Indeed, this is part of the usefulness of the 2015 rules: they are simple and straightforward, making it easy for broadband providers to follow them (no throttling, no blocking, no paid prioritization) without increasing the transaction costs of protecting the innovative edge providers.
Now, let’s go back to Milton Friedman, whom we’d mentioned in the opening. In his Capitalism and Freedom, he discusses “technical monopolies,” by which he means natural monopolies as we discussed above. Friedman notes that he believes that these happen very infrequently, and even in some cases it’s best to leave such markets unregulated because over time, markets will shift and what may be a natural monopoly today may not be one in the long term. He uses railroads as an example, pointing out that while they initially had a natural monopoly, over time things like airplanes and highways eroded that — while also noting that the attempt to regulate railroads created terrible regulatory capture. And he’s right, that most of the time, it is not necessarily a good idea for the government to get involved. But, he argues that there are times when the situation is such that leaving things alone for a natural monopoly will create too much harm:
The choice between the evils of private monopoly, public monopoly, and
public regulation cannot, however, be made once and for all, independently of
the factual circumstances. If the technical monopoly is of a service or commodity
that is regarded as essential and if its monopoly power is sizable, even the short
run effects of private unregulated monopoly may not be tolerable, and either
public regulation or ownership may be a lesser evil.
He discusses various examples, but notes that, in the end, you need to weigh the costs and benefits:
Our principles offer no hard and fast line how far it is appropriate to use
government to accomplish jointly what it is difficult or impossible for us to
accomplish separately through strictly voluntary exchange. In any particular case
of proposed intervention, we must make up a balance sheet, listing separately
the advantages and disadvantages. Our principles tell us what items to put on
the one side and what items on the other and they give us some basis for
attaching importance to the different items. In particular, we shall always want
to enter on the liability side of any proposed government intervention, its
neighborhood effect in threatening freedom, and give this effect considerable
weight. Just how much weight to give to it, as to other items, depends upon the
circumstances. If, for example, existing government intervention is minor, we
shall attach a smaller weight to the negative effects of additional government
And this brings up the next important point. The actual “intervention” in the 2015 Open Internet Order are, indeed, quite minimal. What has struck me in rereading many different texts, by a variety of free market economists on issues related to natural monopolies, is their almost universal failure to imagine the kind of light touch “regulation” set up by the 2015 order. Indeed, nearly all of them talk about rate setting, taxation or even public ownership as the only viable regulatory options (and then go on to discuss the problems with each). But it’s important to note that the 2015 net neutrality rules explicitly block the FCC from engaging in any of these practices.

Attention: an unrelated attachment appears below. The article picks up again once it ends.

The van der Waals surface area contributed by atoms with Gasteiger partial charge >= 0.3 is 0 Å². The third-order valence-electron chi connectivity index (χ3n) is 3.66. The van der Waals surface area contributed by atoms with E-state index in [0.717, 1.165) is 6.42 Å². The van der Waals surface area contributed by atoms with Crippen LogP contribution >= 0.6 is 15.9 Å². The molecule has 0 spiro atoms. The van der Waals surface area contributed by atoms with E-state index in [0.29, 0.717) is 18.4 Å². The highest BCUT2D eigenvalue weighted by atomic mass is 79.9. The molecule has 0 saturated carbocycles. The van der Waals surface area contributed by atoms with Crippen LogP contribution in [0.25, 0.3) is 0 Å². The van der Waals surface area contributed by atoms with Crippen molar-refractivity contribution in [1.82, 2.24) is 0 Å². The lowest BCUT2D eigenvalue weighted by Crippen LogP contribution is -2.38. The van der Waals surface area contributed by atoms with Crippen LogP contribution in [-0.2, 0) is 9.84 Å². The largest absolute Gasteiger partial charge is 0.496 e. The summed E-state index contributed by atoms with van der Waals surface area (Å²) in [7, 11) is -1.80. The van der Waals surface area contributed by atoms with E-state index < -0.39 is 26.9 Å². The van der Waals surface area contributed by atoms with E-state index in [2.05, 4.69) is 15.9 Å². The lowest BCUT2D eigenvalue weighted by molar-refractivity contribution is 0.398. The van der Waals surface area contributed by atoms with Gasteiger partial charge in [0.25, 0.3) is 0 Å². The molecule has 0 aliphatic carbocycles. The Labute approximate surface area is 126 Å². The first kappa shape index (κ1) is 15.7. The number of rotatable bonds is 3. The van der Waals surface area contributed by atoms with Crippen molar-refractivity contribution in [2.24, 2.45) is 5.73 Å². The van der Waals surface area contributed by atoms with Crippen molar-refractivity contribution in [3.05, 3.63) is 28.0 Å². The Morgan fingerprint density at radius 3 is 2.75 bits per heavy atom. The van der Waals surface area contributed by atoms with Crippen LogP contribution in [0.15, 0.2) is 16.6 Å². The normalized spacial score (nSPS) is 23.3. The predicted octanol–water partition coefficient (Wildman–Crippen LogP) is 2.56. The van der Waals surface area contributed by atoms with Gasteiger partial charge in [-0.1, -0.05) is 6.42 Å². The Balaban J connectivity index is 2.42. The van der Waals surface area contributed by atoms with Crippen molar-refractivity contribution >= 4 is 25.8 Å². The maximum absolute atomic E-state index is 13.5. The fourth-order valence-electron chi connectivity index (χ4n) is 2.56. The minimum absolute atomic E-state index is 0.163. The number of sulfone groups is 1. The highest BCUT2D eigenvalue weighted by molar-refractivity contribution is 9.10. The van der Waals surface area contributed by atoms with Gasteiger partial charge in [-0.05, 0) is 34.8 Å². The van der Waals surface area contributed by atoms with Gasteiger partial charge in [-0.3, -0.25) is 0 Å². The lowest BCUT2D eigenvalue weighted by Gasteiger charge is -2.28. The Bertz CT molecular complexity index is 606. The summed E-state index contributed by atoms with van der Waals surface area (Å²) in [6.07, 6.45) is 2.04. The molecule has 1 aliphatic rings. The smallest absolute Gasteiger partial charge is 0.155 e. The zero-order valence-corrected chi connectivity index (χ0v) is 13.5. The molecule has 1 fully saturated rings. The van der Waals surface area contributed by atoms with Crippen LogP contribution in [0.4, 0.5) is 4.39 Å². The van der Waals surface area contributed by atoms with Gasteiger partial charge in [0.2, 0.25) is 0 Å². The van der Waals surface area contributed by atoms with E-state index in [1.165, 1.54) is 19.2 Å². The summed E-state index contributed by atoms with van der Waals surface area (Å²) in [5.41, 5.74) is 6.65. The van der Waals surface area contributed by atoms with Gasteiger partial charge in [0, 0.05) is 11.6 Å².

Instead, the rules are almost surprisingly mild, given the argument that broadband access is a natural monopoly and a market failure. There is no rate setting. There is no taxation. There is no public ownership. There is merely a prohibition on a few activities (blocking, throttling, paid prioritization) that are deemed to do significantly more harm than good in cutting off competition, innovation and freedom of expression.
And that brings us back around to the questions of where and how we want free markets to thrive. There are many different levels of the economy, and if you have strong infrastructure that is built so that anyone has access, then that creates the parameters for strong free market competition for goods and services built on top of that infrastructure. Take the road system, for example. While you may have some extreme folks in the AnCap camp who believe that even roads should be privatized, it does not take a PhD in economics to realize the harm that might cause. Making roads more costly to use would limit usage. The power of some companies to “own” the roads would likely limit the types of businesses and retail operations that could make use of those roads. Shipping would be more expensive. Commuting would be more expensive. The amount of innovation and competition that could be built on top of the infrastructure layer would become more expensive. Thus, while you might have a free market in “roads” you would limit or destroy the free market of every business that relies on roads (which is a significant portion of the economy). And that leaves out the silliness of a having a free market in roads, because who wants competition on different roads?